As part of the Campaign for Collegiate, this fund through the generosity of Mr. and Mrs. Robert W. Rounsavall Jr. was established to provide exceptional professional development opportunities for Collegiate faculty. [Gretchen Collins Rounsavall ’35 was an alum and trustee, and she and Robert were alumni parents.]

In efforts to provide students with the exceptional education gained at Collegiate, this fund provides financial aid for Collegiate students. Terms of the grant call for families of low and moderate income to be the beneficiaries.

Created through the generosity of Mr. and Mrs. Armin Willig and their children, Mona-Tate Willig Powell and Caldwell R. Willig, this fund has been established as part of the school’s permanent endowment to support educational development in the sciences. Teachers may apply for funds to pursue a challenging opportunity for professional development, to work alone or with others to develop new curriculum or teaching methodology, or to develop new ways of using technology in support of teaching and learning. [Mona-Tate Russell Willig ’35, Mona-Tate Willig Yost Powell ’65, and Caldwell Willig were all dedicated Trustees of the School.]

Established by a bequest from the estate of Jane D. Comstock ’27 and named in her memory, this fund provides scholarship assistance for students K-12. Students must qualify for aid as determined by standards, practices, and procedures as applied by the Collegiate Financial Aid Committee.

Thanks to an anonymous grant, this fund provides assistance to students whose financial circumstances prevent their participation in co-curricular enrichment programs. Income from the fund will be used to underwrite tuition for summer studies, educational travel, and other camps or activities routinely attended by Collegiate students.

This endowment was established through the generosity of the family of former Collegiate teacher Louis McGalliard Smith in her honor. The purpose of this endowment is to provide for an annual award in recognition of the accomplishments of a Middle School student who exemplifies the standard of excellence as determined by the faculty and administration of the school, with emphasis on creative writing. Recipients are recognized by having their name engraved on a plaque to be displayed in the school and are given a book that includes a bookplate notating the award. This endowment also has an annual provision for books, videos, and other teaching materials to enhance the Middle School English program.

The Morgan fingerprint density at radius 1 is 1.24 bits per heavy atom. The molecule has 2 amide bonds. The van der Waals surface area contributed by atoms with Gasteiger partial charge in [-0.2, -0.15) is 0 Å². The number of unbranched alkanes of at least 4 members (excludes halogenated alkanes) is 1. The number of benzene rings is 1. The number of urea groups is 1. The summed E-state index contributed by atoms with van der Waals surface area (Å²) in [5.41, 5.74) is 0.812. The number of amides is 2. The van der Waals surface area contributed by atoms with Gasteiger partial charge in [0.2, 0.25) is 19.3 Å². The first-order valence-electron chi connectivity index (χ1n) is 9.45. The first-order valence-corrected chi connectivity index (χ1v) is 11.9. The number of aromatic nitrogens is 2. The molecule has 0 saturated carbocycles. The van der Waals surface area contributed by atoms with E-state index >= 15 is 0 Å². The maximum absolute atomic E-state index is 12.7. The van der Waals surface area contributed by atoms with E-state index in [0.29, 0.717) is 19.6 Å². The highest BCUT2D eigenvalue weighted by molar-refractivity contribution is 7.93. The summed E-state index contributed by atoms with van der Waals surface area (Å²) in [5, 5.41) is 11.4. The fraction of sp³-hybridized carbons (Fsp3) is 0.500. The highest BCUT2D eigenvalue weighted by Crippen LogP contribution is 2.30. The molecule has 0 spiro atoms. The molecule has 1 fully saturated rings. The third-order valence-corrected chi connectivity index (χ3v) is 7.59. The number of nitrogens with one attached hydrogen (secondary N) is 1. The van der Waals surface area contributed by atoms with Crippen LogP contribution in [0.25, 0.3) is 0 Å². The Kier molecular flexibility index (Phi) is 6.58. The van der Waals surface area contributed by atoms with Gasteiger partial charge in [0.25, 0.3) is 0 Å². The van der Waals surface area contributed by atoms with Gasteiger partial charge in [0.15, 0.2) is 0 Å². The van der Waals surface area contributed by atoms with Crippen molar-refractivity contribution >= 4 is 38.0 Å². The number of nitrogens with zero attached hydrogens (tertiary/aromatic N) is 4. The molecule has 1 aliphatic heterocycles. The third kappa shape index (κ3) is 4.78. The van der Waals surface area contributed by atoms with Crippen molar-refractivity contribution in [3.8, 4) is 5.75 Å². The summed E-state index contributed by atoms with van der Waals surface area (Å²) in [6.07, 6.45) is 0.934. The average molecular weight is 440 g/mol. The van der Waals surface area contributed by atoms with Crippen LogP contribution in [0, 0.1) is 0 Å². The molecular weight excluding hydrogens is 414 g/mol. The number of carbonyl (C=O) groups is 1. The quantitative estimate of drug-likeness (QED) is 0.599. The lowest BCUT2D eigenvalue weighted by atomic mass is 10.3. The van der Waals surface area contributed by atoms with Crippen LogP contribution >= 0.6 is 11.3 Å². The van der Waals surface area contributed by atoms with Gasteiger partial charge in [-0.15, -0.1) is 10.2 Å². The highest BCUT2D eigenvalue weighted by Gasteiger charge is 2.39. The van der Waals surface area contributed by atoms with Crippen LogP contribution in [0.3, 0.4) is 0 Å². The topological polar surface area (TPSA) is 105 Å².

Established by a component of the 2001-2002 Annual Giving Campaign this endowment provides financial aid for qualifying minority students.

Barbara Beard Castleman, an alumna of the class of 1946, a former member of Collegiate’s Board of Trustees, Directors Emeriti of the Board, a former Collegiate parent, a Collegiate grandparent, and a long-time Collegiate neighbor, established this endowment to enhance Collegiate’s financial aid program.

Funds from this scholarship are to be used to enrich the Collegiate student body by offering financial aid to students of diverse economic backgrounds, as well as diverse cultural and ethnic backgrounds. [Boyce Martin served 34 years as a trustee, including service as the President of the Board of Trustees and a trustee emeritus.]

Established in 2011 by Sarah Neal Harreld ’04, the income from this fund provides financial assistance for Middle and Upper School students. The scholarship is meant to honor Brittiney’s commitment to serving the needs of others, as well as her love of Collegiate.

The Sarah Kelly Beard ’92 Prize for Creative Writing is awarded to an eighth grade student at Louisville Collegiate School who demonstrates unique, imaginative, and expressive style in writing. The award was established to honor Kelly and her love of writing and Collegiate. The fund was established by the family and friends of Kelly after her death in September of 2013.

The purpose of the fund is to provide for an annual award in recognition of the accomplishments of the Lucille Edwards Crosby Middle School student who exemplifies the standards of excellence as determined by the faculty and administration of the school, with emphasis on mathematics. The fund was first established in December of 2014, by Jean C. Wyer ’68 who benefited directly from the “wonderful teaching and leadership,” that Mrs. Crosby provided her students.